Stick to the road with Hennie

By Alwyn Viljoen

Proudly sponsored by Toyota

The law, lift clubs, umalume and transporting farm workers

Estimated reading time: 4 minutes

“We should just hire a hunter with one of those thermal scopes to wait for the buggers.”

This from Sibusiso, who drove a desk at the Department of Transport before taking up sheep farming. He soon learned this also meant taking shifts on the night watch to guard against stock thieves with the community policing forum.

Sibusiso’s second surprise was that we also stopped passenger cars. His jaw dropped when he learned just how many sheep can fit into a hatchback. I told him how in 2012, Vryheid’s stock theft unit stopped three men in a Ford Fiesta with ten goat carcasses in the car. As for sedans, twice now police have arrested men with 14 dead sheep in the car.

Toddlers don’t count

“If you think that is a lot, go count at my daughter’s school how many pupils the umalume can squeeze into an eleven-seater Quantum,” Sibusiso said.

As we sat under the full moon waiting for thieves, he explained how Regulation 250 of the National Road Traffic Act, 1996 (Act 93 of 1996) prohibits transporting people in the goods compartment of a vehicle only if it is done “for reward”.

On top of this, Sibusiso said, the Act doesn’t count your children as individual people. Instead, a toddler younger than three years is simply not counted; a child between three and six counts as half a passenger; and it takes three children aged between six and 13 years to make up two passengers.

This means a driver can legally carry as many toddlers as can be squeezed into a vehicle, or two five-year-olds on each seat.

The only limit for bakkies

Not having children at school, I was more interested in what the law had to say about transporting workers on the back of a bakkie, something we do every day.

Sibusiso said Regulation 247 of the National Road Traffic Act applied, but the regulation only stipulated the enclosures to keep people safe on the back of a bakkie.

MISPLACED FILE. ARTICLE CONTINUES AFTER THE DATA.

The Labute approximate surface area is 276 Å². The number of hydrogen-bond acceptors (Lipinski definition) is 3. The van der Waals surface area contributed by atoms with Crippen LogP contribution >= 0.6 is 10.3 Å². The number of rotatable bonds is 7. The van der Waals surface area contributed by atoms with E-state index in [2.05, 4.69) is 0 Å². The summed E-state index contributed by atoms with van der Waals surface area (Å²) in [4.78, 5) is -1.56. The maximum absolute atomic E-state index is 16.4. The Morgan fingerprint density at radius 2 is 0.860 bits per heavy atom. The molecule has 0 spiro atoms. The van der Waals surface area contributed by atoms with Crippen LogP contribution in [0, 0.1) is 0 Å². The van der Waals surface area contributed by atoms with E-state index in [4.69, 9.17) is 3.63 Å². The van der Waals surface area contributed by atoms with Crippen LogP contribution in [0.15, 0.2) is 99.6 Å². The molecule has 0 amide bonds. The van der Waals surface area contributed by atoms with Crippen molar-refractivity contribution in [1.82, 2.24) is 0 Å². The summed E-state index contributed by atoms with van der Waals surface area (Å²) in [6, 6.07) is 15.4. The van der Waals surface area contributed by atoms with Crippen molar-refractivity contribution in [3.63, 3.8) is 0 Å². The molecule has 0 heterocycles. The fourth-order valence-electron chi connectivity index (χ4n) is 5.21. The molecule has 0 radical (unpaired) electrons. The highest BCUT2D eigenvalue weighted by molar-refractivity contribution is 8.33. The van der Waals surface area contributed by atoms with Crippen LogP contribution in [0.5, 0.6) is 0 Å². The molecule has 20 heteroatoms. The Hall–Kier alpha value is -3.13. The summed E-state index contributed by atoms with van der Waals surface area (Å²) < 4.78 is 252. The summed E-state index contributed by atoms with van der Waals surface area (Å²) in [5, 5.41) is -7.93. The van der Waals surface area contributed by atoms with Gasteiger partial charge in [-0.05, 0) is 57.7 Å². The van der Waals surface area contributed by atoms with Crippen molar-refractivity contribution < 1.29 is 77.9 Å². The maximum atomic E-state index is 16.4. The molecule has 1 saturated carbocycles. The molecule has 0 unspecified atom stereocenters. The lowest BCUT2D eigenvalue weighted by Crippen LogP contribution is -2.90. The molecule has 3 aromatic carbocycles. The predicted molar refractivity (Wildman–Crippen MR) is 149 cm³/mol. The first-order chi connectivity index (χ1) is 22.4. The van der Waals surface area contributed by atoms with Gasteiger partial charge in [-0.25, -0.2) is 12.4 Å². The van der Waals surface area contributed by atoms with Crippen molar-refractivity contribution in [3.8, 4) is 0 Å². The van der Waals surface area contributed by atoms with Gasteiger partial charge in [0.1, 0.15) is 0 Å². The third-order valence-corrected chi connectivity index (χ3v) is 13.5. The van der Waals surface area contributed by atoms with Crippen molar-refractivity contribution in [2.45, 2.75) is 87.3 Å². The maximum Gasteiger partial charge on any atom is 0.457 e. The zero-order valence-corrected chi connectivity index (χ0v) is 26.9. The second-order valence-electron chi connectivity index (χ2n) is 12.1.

“The only limits to how many people you can load on the back of a bakkie are firstly that their combined weight may not exceed the gross vehicle mass rating on a public road and secondly, there must be enclosures.”

He explained if the passengers are seated, Regulation 247 requires a 35cm enclosure from the height of the surface on which the passengers are sitting, or a 90cm enclosure for standing passengers, while any goods and tools must be separated from the passengers by a barrier. The enclosures must also be strong enough to prevent passengers or goods from falling off the vehicle while it is in motion.

Permits for professionals

“Transporting people to work is not considered as transporting for reward, so people in lift clubs or farmers don’t need any permits to transport workers. And if no more than 12 people are being transported, the driver doesn’t even need a professional driver’s permit, or PrDP.”

But if the driver does get rewarded for driving, he or she must have a permit from the National Land Transport Act, 2009 (Act 5 of 2009), a tax number, as well as the PrDP.

Regardless of whether they get rewarded for driving or not, Sibusiso explained, drivers of the following vehicles must have a licence card, endorsed with the applicable PrDP, for codes C1, C, EC1 or EC:

  • Any vehicle transporting more than 12 people, including the driver, regardless of whether it has enough seats and regardless of its weight.
  • Any vehicle that transports passengers for payment, except ambulances.
  • Any vehicle with a gross vehicle weight of over 3 500kg.
  • A bus or minibus seating more than 12 passengers, including the driver.
  • All tow-in vehicles.

“We have many laws governing transport, all of which chase revenue through permits or fines, instead of safer driving. It is a modern form of tolling roads, which is as old a profession as stock theft.”

Read more about service plans.

Toyota logo. Toyota help met karkoop